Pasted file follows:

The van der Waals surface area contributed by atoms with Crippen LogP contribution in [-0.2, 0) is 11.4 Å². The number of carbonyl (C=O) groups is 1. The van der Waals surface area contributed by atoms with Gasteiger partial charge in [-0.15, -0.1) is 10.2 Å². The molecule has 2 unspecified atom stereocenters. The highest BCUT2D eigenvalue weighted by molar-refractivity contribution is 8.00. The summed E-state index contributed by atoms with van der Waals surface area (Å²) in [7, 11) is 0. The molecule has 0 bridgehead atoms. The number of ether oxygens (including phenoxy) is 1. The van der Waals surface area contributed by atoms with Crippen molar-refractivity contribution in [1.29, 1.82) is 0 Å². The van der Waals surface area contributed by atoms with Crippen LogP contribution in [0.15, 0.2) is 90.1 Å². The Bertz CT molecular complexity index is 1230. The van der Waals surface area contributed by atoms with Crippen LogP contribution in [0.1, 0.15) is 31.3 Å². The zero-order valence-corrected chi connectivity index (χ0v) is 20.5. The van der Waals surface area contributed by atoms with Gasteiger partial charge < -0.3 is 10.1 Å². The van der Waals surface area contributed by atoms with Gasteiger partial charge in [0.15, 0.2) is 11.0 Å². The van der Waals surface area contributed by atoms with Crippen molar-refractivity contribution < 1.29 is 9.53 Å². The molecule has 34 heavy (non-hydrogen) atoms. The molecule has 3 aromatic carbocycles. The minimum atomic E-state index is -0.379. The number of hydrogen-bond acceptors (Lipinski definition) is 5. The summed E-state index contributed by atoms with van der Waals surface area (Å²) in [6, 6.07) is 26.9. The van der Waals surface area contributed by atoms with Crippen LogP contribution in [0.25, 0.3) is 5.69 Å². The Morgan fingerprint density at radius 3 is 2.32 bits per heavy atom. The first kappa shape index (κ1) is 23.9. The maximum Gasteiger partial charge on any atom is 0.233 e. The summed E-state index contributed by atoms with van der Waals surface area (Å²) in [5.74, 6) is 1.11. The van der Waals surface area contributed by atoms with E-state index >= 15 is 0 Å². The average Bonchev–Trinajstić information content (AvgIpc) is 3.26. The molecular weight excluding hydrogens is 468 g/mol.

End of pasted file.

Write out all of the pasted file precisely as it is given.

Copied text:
The van der Waals surface area contributed by atoms with Crippen LogP contribution in [-0.2, 0) is 11.4 Å². The number of carbonyl (C=O) groups is 1. The van der Waals surface area contributed by atoms with Gasteiger partial charge in [-0.15, -0.1) is 10.2 Å². The molecule has 2 unspecified atom stereocenters. The highest BCUT2D eigenvalue weighted by molar-refractivity contribution is 8.00. The summed E-state index contributed by atoms with van der Waals surface area (Å²) in [7, 11) is 0. The molecule has 0 bridgehead atoms. The number of ether oxygens (including phenoxy) is 1. The van der Waals surface area contributed by atoms with Crippen molar-refractivity contribution in [1.29, 1.82) is 0 Å². The van der Waals surface area contributed by atoms with Crippen LogP contribution in [0.15, 0.2) is 90.1 Å². The Bertz CT molecular complexity index is 1230. The van der Waals surface area contributed by atoms with Crippen LogP contribution in [0.1, 0.15) is 31.3 Å². The zero-order valence-corrected chi connectivity index (χ0v) is 20.5. The van der Waals surface area contributed by atoms with Gasteiger partial charge < -0.3 is 10.1 Å². The van der Waals surface area contributed by atoms with Gasteiger partial charge in [0.15, 0.2) is 11.0 Å². The van der Waals surface area contributed by atoms with Crippen molar-refractivity contribution < 1.29 is 9.53 Å². The molecule has 34 heavy (non-hydrogen) atoms. The molecule has 3 aromatic carbocycles. The minimum atomic E-state index is -0.379. The number of hydrogen-bond acceptors (Lipinski definition) is 5. The summed E-state index contributed by atoms with van der Waals surface area (Å²) in [6, 6.07) is 26.9. The van der Waals surface area contributed by atoms with Crippen LogP contribution in [0.25, 0.3) is 5.69 Å². The Morgan fingerprint density at radius 3 is 2.32 bits per heavy atom. The first kappa shape index (κ1) is 23.9. The maximum Gasteiger partial charge on any atom is 0.233 e. The summed E-state index contributed by atoms with van der Waals surface area (Å²) in [5.74, 6) is 1.11. The van der Waals surface area contributed by atoms with E-state index >= 15 is 0 Å². The average Bonchev–Trinajstić information content (AvgIpc) is 3.26. The molecular weight excluding hydrogens is 468 g/mol.